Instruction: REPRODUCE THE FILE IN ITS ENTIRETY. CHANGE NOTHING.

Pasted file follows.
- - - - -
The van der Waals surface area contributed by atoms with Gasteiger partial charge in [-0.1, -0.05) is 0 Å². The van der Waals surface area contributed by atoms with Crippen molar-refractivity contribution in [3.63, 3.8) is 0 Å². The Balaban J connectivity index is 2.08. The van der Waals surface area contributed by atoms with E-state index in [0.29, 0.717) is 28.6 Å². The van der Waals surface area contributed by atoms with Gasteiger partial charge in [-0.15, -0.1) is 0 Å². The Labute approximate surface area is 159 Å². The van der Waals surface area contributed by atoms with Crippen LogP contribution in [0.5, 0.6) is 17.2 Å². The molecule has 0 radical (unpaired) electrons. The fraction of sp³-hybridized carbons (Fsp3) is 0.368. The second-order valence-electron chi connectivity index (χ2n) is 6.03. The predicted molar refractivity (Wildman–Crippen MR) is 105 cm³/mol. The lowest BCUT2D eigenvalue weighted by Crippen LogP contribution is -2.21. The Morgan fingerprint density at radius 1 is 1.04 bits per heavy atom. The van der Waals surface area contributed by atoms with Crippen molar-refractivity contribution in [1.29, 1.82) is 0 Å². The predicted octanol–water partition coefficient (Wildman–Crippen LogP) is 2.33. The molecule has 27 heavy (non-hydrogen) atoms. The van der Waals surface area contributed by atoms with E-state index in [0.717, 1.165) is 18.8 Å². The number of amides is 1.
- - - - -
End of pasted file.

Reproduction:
The van der Waals surface area contributed by atoms with Gasteiger partial charge in [-0.1, -0.05) is 0 Å². The van der Waals surface area contributed by atoms with Crippen molar-refractivity contribution in [3.63, 3.8) is 0 Å². The Balaban J connectivity index is 2.08. The van der Waals surface area contributed by atoms with E-state index in [0.29, 0.717) is 28.6 Å². The van der Waals surface area contributed by atoms with Gasteiger partial charge in [-0.15, -0.1) is 0 Å². The Labute approximate surface area is 159 Å². The van der Waals surface area contributed by atoms with Crippen LogP contribution in [0.5, 0.6) is 17.2 Å². The molecule has 0 radical (unpaired) electrons. The fraction of sp³-hybridized carbons (Fsp3) is 0.368. The second-order valence-electron chi connectivity index (χ2n) is 6.03. The predicted molar refractivity (Wildman–Crippen MR) is 105 cm³/mol. The lowest BCUT2D eigenvalue weighted by Crippen LogP contribution is -2.21. The Morgan fingerprint density at radius 1 is 1.04 bits per heavy atom. The van der Waals surface area contributed by atoms with Crippen molar-refractivity contribution in [1.29, 1.82) is 0 Å². The predicted octanol–water partition coefficient (Wildman–Crippen LogP) is 2.33. The molecule has 27 heavy (non-hydrogen) atoms. The van der Waals surface area contributed by atoms with E-state index in [0.717, 1.165) is 18.8 Å². The number of amides is 1.